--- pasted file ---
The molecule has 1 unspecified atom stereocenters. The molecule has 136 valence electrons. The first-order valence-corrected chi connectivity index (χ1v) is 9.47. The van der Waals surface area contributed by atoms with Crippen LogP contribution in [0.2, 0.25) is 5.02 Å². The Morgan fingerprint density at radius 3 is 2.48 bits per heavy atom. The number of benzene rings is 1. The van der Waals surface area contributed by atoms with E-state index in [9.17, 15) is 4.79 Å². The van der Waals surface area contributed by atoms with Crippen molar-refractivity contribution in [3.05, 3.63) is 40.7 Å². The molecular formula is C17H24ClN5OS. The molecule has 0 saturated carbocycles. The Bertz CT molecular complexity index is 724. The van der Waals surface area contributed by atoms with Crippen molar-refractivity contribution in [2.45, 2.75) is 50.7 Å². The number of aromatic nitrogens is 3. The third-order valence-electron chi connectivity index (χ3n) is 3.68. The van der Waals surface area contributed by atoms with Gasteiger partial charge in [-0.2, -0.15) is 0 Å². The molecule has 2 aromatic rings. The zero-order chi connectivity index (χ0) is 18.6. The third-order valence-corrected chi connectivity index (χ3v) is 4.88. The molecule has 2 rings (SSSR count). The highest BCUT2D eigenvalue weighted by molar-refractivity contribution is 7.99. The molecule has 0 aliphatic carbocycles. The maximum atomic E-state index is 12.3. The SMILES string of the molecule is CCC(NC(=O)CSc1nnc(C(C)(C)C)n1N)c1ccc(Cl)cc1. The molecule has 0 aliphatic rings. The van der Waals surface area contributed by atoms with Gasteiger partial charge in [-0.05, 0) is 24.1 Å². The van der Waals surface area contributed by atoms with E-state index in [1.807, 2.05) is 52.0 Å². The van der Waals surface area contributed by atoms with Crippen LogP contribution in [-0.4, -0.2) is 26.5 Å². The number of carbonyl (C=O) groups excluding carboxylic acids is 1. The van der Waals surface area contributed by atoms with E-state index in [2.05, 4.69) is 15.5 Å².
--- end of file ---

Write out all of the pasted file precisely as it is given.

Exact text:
The molecule has 1 unspecified atom stereocenters. The molecule has 136 valence electrons. The first-order valence-corrected chi connectivity index (χ1v) is 9.47. The van der Waals surface area contributed by atoms with Crippen LogP contribution in [0.2, 0.25) is 5.02 Å². The Morgan fingerprint density at radius 3 is 2.48 bits per heavy atom. The number of benzene rings is 1. The van der Waals surface area contributed by atoms with E-state index in [9.17, 15) is 4.79 Å². The van der Waals surface area contributed by atoms with Crippen molar-refractivity contribution in [3.05, 3.63) is 40.7 Å². The molecular formula is C17H24ClN5OS. The molecule has 0 saturated carbocycles. The Bertz CT molecular complexity index is 724. The van der Waals surface area contributed by atoms with Crippen molar-refractivity contribution in [2.45, 2.75) is 50.7 Å². The number of aromatic nitrogens is 3. The third-order valence-electron chi connectivity index (χ3n) is 3.68. The van der Waals surface area contributed by atoms with Gasteiger partial charge in [-0.2, -0.15) is 0 Å². The molecule has 2 aromatic rings. The zero-order chi connectivity index (χ0) is 18.6. The third-order valence-corrected chi connectivity index (χ3v) is 4.88. The molecule has 2 rings (SSSR count). The highest BCUT2D eigenvalue weighted by molar-refractivity contribution is 7.99. The molecule has 0 aliphatic carbocycles. The maximum atomic E-state index is 12.3. The SMILES string of the molecule is CCC(NC(=O)CSc1nnc(C(C)(C)C)n1N)c1ccc(Cl)cc1. The molecule has 0 aliphatic rings. The van der Waals surface area contributed by atoms with Gasteiger partial charge in [-0.05, 0) is 24.1 Å². The van der Waals surface area contributed by atoms with E-state index in [1.807, 2.05) is 52.0 Å². The van der Waals surface area contributed by atoms with Crippen LogP contribution in [-0.4, -0.2) is 26.5 Å². The number of carbonyl (C=O) groups excluding carboxylic acids is 1. The van der Waals surface area contributed by atoms with E-state index in [2.05, 4.69) is 15.5 Å².